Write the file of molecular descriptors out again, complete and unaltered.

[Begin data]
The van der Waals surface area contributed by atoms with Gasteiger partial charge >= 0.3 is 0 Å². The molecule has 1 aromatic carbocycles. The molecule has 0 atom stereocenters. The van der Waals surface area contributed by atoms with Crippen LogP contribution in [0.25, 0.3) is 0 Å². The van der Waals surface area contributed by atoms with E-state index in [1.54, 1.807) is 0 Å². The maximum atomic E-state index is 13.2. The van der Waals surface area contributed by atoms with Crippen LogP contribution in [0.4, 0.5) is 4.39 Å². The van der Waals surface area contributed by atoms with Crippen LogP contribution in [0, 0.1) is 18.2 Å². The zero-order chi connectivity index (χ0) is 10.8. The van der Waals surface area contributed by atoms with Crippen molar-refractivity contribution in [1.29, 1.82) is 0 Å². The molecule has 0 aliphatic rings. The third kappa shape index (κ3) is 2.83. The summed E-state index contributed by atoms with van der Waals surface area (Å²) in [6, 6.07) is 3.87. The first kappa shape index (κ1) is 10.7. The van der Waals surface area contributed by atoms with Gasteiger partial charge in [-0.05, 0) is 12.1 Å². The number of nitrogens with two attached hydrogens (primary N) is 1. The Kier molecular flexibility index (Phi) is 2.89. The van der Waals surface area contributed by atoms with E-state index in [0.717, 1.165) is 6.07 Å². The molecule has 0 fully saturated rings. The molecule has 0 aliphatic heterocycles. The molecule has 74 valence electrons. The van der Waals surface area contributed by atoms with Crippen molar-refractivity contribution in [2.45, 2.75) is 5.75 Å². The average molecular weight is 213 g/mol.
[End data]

The van der Waals surface area contributed by atoms with Gasteiger partial charge >= 0.3 is 0 Å². The molecule has 1 aromatic carbocycles. The molecule has 0 atom stereocenters. The van der Waals surface area contributed by atoms with Crippen LogP contribution in [0.25, 0.3) is 0 Å². The van der Waals surface area contributed by atoms with E-state index in [1.54, 1.807) is 0 Å². The maximum atomic E-state index is 13.2. The van der Waals surface area contributed by atoms with Crippen LogP contribution in [0.4, 0.5) is 4.39 Å². The van der Waals surface area contributed by atoms with Crippen LogP contribution in [0, 0.1) is 18.2 Å². The zero-order chi connectivity index (χ0) is 10.8. The van der Waals surface area contributed by atoms with Crippen molar-refractivity contribution in [1.29, 1.82) is 0 Å². The molecule has 0 aliphatic rings. The third kappa shape index (κ3) is 2.83. The summed E-state index contributed by atoms with van der Waals surface area (Å²) in [6, 6.07) is 3.87. The first kappa shape index (κ1) is 10.7. The van der Waals surface area contributed by atoms with Gasteiger partial charge in [-0.05, 0) is 12.1 Å². The number of nitrogens with two attached hydrogens (primary N) is 1. The Kier molecular flexibility index (Phi) is 2.89. The van der Waals surface area contributed by atoms with E-state index in [0.717, 1.165) is 6.07 Å². The molecule has 0 fully saturated rings. The molecule has 0 aliphatic heterocycles. The molecule has 74 valence electrons. The van der Waals surface area contributed by atoms with Crippen molar-refractivity contribution in [2.45, 2.75) is 5.75 Å². The average molecular weight is 213 g/mol.